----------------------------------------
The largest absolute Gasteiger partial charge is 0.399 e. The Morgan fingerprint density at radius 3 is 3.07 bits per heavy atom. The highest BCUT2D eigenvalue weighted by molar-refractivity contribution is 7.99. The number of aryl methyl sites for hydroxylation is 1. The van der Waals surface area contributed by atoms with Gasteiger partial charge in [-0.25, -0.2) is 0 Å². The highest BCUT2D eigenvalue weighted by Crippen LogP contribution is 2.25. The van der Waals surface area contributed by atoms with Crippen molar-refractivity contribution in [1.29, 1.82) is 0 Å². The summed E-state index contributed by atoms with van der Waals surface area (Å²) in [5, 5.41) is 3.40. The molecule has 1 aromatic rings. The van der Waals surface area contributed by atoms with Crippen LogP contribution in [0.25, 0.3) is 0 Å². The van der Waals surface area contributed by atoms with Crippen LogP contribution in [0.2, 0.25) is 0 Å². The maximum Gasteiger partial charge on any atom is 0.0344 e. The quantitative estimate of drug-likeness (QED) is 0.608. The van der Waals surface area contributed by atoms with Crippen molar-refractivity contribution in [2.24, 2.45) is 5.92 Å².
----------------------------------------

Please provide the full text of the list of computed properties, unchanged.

The largest absolute Gasteiger partial charge is 0.399 e. The Morgan fingerprint density at radius 3 is 3.07 bits per heavy atom. The highest BCUT2D eigenvalue weighted by molar-refractivity contribution is 7.99. The number of aryl methyl sites for hydroxylation is 1. The van der Waals surface area contributed by atoms with Gasteiger partial charge in [-0.25, -0.2) is 0 Å². The highest BCUT2D eigenvalue weighted by Crippen LogP contribution is 2.25. The van der Waals surface area contributed by atoms with Crippen molar-refractivity contribution in [1.29, 1.82) is 0 Å². The summed E-state index contributed by atoms with van der Waals surface area (Å²) in [5, 5.41) is 3.40. The molecule has 1 aromatic rings. The van der Waals surface area contributed by atoms with Crippen LogP contribution in [0.25, 0.3) is 0 Å². The van der Waals surface area contributed by atoms with Crippen LogP contribution in [0.2, 0.25) is 0 Å². The maximum Gasteiger partial charge on any atom is 0.0344 e. The quantitative estimate of drug-likeness (QED) is 0.608. The van der Waals surface area contributed by atoms with Crippen molar-refractivity contribution in [2.24, 2.45) is 5.92 Å².